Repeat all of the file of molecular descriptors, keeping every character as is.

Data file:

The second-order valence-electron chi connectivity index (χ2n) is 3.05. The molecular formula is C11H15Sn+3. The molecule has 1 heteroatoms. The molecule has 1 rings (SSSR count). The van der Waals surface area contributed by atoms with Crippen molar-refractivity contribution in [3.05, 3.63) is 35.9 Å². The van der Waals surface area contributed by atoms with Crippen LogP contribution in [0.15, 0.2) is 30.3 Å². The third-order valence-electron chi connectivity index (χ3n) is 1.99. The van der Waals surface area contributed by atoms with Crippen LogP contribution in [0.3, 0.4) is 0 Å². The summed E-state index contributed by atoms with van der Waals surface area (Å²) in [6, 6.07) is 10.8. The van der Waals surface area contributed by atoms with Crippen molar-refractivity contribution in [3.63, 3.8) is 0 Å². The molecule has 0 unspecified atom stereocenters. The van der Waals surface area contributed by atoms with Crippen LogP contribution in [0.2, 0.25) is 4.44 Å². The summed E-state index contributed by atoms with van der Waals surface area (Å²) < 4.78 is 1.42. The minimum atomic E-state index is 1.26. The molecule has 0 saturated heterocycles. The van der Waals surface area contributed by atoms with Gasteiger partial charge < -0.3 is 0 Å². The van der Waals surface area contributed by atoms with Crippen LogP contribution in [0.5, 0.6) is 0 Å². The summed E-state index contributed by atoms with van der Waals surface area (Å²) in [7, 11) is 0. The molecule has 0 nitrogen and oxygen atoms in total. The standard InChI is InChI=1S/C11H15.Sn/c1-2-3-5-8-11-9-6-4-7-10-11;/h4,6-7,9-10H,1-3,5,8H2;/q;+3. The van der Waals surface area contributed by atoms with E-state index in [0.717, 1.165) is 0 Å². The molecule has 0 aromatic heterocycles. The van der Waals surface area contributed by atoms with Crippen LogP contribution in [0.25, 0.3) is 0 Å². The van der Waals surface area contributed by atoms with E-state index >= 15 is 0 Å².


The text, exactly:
The second-order valence-electron chi connectivity index (χ2n) is 3.05. The molecular formula is C11H15Sn+3. The molecule has 1 heteroatoms. The molecule has 1 rings (SSSR count). The van der Waals surface area contributed by atoms with Crippen molar-refractivity contribution in [3.05, 3.63) is 35.9 Å². The van der Waals surface area contributed by atoms with Crippen LogP contribution in [0.15, 0.2) is 30.3 Å². The third-order valence-electron chi connectivity index (χ3n) is 1.99. The van der Waals surface area contributed by atoms with Crippen LogP contribution in [0.3, 0.4) is 0 Å². The summed E-state index contributed by atoms with van der Waals surface area (Å²) in [6, 6.07) is 10.8. The van der Waals surface area contributed by atoms with Crippen molar-refractivity contribution in [3.63, 3.8) is 0 Å². The molecule has 0 unspecified atom stereocenters. The van der Waals surface area contributed by atoms with Crippen LogP contribution in [0.2, 0.25) is 4.44 Å². The summed E-state index contributed by atoms with van der Waals surface area (Å²) < 4.78 is 1.42. The minimum atomic E-state index is 1.26. The molecule has 0 saturated heterocycles. The van der Waals surface area contributed by atoms with Gasteiger partial charge < -0.3 is 0 Å². The van der Waals surface area contributed by atoms with Crippen LogP contribution in [0.5, 0.6) is 0 Å². The summed E-state index contributed by atoms with van der Waals surface area (Å²) in [7, 11) is 0. The molecule has 0 nitrogen and oxygen atoms in total. The standard InChI is InChI=1S/C11H15.Sn/c1-2-3-5-8-11-9-6-4-7-10-11;/h4,6-7,9-10H,1-3,5,8H2;/q;+3. The van der Waals surface area contributed by atoms with E-state index in [0.717, 1.165) is 0 Å². The molecule has 0 aromatic heterocycles. The van der Waals surface area contributed by atoms with Crippen LogP contribution in [0.25, 0.3) is 0 Å². The van der Waals surface area contributed by atoms with E-state index >= 15 is 0 Å².